I’ve a question that maybe one of you can answer. I’ve already sent this in to the great and powerful Cecil, but I got back an e-mail saying he gets SO many questions each week that I could get the answer I need here much sooner…

It came to me while my hubby and I were watching the Cleveland Orchestra give yet another free, kick-ass concert in Public Square. The crowd went nutso for a flute duet during the final number, and that got me wondering why those who play the flute are sometimes called - and I’m sure I’m spelling this wrong - a “flautist.” Sounds more like a term for too much gas in the lower GIs. Why isn’t the instrument called a “flaut” if the person playing it is a “flautist,” or a “flutist” if they’re playing a “flute.” What’s the deal here?


This probably won’t help explain the whole “flautist” thing, but when I played the flute, my instructor refered to me as a “flutist.” Maybe “flautists” actually have to have some inkling of talent…? :smiley:

Another flutist checking in here.

I have been informed that the term ‘flautist’ refers to a specific old-fashioned sort of flute-playing. I don’t know how true this is, but the term is pretty old-fashioned itself. I, as well as many other flute players I know, generally say ‘flutist.’

I’m also a fellow flutist (flautist, whatever.) “Flaut” comes from European languages: Italian flauto, originally from Old French, flaute. Since Italian is used so much in music notation, I guess some flute players chose to use the Italian name of their instrument. I can’t think of any other instrumentalists that do this.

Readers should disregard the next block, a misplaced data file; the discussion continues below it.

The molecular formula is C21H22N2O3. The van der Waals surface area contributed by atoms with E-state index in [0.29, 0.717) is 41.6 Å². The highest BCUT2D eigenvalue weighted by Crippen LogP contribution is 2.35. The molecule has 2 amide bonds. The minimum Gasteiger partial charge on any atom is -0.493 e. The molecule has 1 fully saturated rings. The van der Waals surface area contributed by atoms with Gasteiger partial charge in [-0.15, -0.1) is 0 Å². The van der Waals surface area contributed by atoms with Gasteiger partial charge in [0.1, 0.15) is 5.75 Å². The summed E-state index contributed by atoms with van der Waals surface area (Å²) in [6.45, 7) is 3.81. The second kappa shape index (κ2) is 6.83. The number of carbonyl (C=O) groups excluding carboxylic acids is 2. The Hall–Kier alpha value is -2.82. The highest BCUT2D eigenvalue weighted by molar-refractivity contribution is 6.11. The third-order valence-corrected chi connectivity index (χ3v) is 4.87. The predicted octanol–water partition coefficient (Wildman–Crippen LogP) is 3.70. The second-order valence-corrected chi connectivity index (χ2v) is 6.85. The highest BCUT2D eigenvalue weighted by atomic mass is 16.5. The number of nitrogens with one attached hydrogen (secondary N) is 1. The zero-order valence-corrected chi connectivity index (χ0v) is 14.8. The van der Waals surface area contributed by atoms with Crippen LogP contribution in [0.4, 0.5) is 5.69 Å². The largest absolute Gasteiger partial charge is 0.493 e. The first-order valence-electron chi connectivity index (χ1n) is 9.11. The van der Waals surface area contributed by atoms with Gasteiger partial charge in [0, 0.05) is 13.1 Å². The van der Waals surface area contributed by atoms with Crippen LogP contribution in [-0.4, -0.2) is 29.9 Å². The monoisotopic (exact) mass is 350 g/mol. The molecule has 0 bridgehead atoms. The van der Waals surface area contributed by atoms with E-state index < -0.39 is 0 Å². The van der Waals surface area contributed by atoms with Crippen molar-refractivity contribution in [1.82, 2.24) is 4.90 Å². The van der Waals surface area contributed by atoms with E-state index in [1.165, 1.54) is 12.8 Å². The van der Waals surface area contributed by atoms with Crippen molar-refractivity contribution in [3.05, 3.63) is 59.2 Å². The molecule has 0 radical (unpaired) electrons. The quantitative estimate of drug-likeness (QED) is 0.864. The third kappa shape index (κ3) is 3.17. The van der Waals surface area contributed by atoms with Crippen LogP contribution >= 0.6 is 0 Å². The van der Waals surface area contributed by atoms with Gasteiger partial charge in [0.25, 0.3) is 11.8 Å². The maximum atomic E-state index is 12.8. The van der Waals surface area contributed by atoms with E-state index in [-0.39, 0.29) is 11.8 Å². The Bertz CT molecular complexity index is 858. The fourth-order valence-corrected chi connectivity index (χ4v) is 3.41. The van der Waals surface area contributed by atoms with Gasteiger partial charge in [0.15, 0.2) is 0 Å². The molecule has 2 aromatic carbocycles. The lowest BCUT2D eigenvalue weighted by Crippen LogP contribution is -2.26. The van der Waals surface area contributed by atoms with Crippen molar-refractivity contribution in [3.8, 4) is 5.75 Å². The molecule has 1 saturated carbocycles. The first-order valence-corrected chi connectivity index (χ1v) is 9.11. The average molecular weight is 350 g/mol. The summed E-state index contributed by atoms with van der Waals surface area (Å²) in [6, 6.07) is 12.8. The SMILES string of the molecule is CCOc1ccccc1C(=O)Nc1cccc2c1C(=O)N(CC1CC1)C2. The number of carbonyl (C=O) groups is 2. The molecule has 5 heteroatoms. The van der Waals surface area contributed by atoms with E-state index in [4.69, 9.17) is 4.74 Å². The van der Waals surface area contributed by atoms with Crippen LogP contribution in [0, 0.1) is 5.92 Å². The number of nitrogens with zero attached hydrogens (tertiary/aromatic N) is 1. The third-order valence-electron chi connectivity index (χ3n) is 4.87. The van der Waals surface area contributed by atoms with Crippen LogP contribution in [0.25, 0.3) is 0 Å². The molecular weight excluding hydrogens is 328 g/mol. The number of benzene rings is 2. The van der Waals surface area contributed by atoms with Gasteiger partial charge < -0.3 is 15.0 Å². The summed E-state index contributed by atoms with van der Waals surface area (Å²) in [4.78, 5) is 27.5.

So is the flauta I ate Thursday night at my favorite Mexican restaurant so named because it is rolled up in sort of a flute shape?

from dictionary.com:

flau·ta (floutä)

A tortilla rolled around a filling such as beef, chicken, or cheese into a flutelike shape and sometimes deep-fried.

and regarding the OP:


and at the national flute association website, i see the word flutist appear, but not flautist.


Perhaps “flautist” is archaic and used in formal contexts, like “pianoforte” and “violoncello”.

I call myself a “flute player” just to avoid this sort of crap.

Beverly Sills made a big point about this in an interview with Charlie Rose, correcting him twice, but then refused to provide the distinction.

Matt is completely correct. People tend to use flautist when they are being snooty. My ex played the flute (and the tuba) and referred to himself as a flautist.


Doesn’t it depend on what kind of flute he played? One made of metal or…

Thank you all for responding! I wondered whether “flute”-vs. -“flaut” was meerly a matter of word choice (like “bag” vs. “sack” vs. “poke”) or if it was more significant than that. Thanks again!


Padeye, nope. The other flutists I knew in college called themselves flautists among eachother and flutists to all the rest of the laypeople. It was like their own secret society.


Sheesh. Apparently juvenile sexual remarks can’t be too subtle around this place. I was referring to a skin flute (flaut?) Sqrl. :rolleyes: